Congress is weighing a bipartisan proposal to update the nation’s patent eligibility rules — and, in many ways, the legislation is designed to reward innovation and protect scientific discoveries. So, why are America’s best researchers — including many who represent the companies that could benefit from this bill — loudly opposing it?
The U.S. Patent and Trademark Office (USPTO) has historically struggled with adhering to patent guidelines when it comes to science. If you design a mechanical device to transform recycled plastic into something else, it’s a straightforward argument that you’ve introduced something new and useful that deserves patent protection. But if you identify bacteria that can naturally break down plastic into other components — with no modifications by researchers — the argument is much more difficult. If something exists in nature, what person has the right to lock it up with patents?
This has been an ongoing debate in U.S. patent law, and until recently it appeared to have been settled. If you’ve undergone genetic testing in the last six years, chances are good that you’ve benefited from a unanimous Supreme Court ruling that unmodified human genes could not be patented. In its 2013 decision in the Association for Molecular Pathology v. Myriad Genetics case, the Supreme Court determined that such genes were not eligible for patenting.
That decision transformed the genetic testing landscape. Myriad Genetics, a private firm that until the Supreme Court ruling held patents on two genes associated with a heightened genetic risk for breast cancer, was at the time the only company that could analyze a patient’s DNA and offer results about those genes. The test cost thousands of dollars, and patients whose results were incorrect — as any diagnostic test will be from time to time — had no opportunity to get follow-up testing elsewhere. Once the patents were overturned by the Supreme Court, labs across the country began offering tests to analyze those genes. Today, people can learn about their genetic variants in those two genes for a couple hundred dollars.
Given that background, it’s hard to explain why members of the Senate and House of Representatives introduced legislation in May that would allow the USPTO to issue patents for naturally occurring things like genes or organisms. This month, the committee — including Thom Tillis (R-NC) and Chris Coons (D-DE) in the Senate, and Doug Collins (R-GA), Hank Johnson (D-GA), and Steve Stivers (R-OH) in the House — held several hearings. They are expected to update the proposed language based on what they heard and submit the new bill for Congressional review in early July.
Scientists, research proponents and civil liberties leaders have come out in droves to oppose the revised language. In a recent letter to Congress, more than 80 scientists and Nobel laureates urged caution. “We fear that any legislation, like the current proposal, that appears to allow the patenting of natural materials (like genes), natural processes, and even untested ideas, may hamstring basic science and slow discovery,” they wrote, “thereby compromising the nation’s ability to enhance the quality of health care and foster economic progress.” They suggested that Congress ask the National Academy of Sciences to review patent eligibility criteria and make recommendations about best practices before any new rules are enacted.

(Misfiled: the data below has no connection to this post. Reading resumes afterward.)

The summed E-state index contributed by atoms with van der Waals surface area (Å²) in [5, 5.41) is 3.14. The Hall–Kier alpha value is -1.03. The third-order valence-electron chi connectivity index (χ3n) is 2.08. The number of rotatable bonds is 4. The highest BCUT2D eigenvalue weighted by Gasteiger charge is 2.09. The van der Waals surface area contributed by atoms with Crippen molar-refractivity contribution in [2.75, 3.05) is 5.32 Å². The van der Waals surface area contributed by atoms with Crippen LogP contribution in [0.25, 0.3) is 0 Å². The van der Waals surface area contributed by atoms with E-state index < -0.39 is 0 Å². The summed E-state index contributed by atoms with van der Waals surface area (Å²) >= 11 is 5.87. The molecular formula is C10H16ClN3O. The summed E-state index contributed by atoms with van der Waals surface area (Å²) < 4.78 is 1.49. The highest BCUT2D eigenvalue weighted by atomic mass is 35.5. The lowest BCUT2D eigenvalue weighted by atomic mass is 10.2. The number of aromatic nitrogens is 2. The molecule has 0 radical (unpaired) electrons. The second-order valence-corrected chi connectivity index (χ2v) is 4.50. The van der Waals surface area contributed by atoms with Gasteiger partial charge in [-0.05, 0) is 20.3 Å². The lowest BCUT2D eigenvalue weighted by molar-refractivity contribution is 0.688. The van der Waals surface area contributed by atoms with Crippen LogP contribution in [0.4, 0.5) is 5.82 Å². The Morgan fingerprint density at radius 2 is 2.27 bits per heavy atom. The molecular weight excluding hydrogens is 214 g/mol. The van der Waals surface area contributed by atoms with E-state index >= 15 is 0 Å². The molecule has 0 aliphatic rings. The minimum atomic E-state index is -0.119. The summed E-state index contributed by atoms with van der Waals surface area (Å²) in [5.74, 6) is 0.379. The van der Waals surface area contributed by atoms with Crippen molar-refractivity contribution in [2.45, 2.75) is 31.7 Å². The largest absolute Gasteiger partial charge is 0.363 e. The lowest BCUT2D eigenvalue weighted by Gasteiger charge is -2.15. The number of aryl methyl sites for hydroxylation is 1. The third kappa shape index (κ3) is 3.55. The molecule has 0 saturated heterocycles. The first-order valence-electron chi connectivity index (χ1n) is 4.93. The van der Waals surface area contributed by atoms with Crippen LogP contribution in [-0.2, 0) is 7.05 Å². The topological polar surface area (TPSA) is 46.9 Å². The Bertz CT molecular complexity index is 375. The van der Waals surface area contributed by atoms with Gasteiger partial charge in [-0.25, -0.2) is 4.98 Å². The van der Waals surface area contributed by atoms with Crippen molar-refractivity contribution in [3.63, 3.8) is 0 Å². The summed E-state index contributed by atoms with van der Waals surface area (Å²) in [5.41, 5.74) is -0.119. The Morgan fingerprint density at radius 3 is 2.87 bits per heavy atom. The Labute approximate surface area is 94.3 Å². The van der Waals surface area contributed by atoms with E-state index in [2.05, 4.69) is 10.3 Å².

In a separate letter, many organizations — including some that were part of the case against Myriad years ago — warned the proposed changes would overturn 150 years of legal precedent about patent eligibility. “Patients will again be at risk of lacking access to information about their genes, about their very selves,” they wrote. “We likely will again see high prices for tests with no competition in the market.”
At a hearing on the matter earlier this month, Sen. Tillis called this argument a “false narrative” and said that since the human genome had already been mapped, nothing in it could be considered new, making it ineligible for patenting. However, scientists are routinely making new associations between genes and disease, and new elements of the human genome are still being discovered. It’s unclear whether the proposed changes to patent law would make it possible to patent such findings.
Ironically, the revised guidelines come at a time when it’s easier than it has ever been to discover a new gene or link a gene to a specific disease. Decades ago, it took years and millions of dollars to predict the presence of a certain gene and then hunt for it in the vast human genome. In theory, the purpose of patent law is to encourage institutions to make such a considerable investment for discoveries that have long-term benefit for society. Now, advances in DNA sequencing have made it almost trivial to map any organism’s genome, detecting genes that may never have been seen before.
No matter what comes next, it seems likely that the outcome will be one that all parties say they are trying to avoid: uncertainty about patent rules in this country.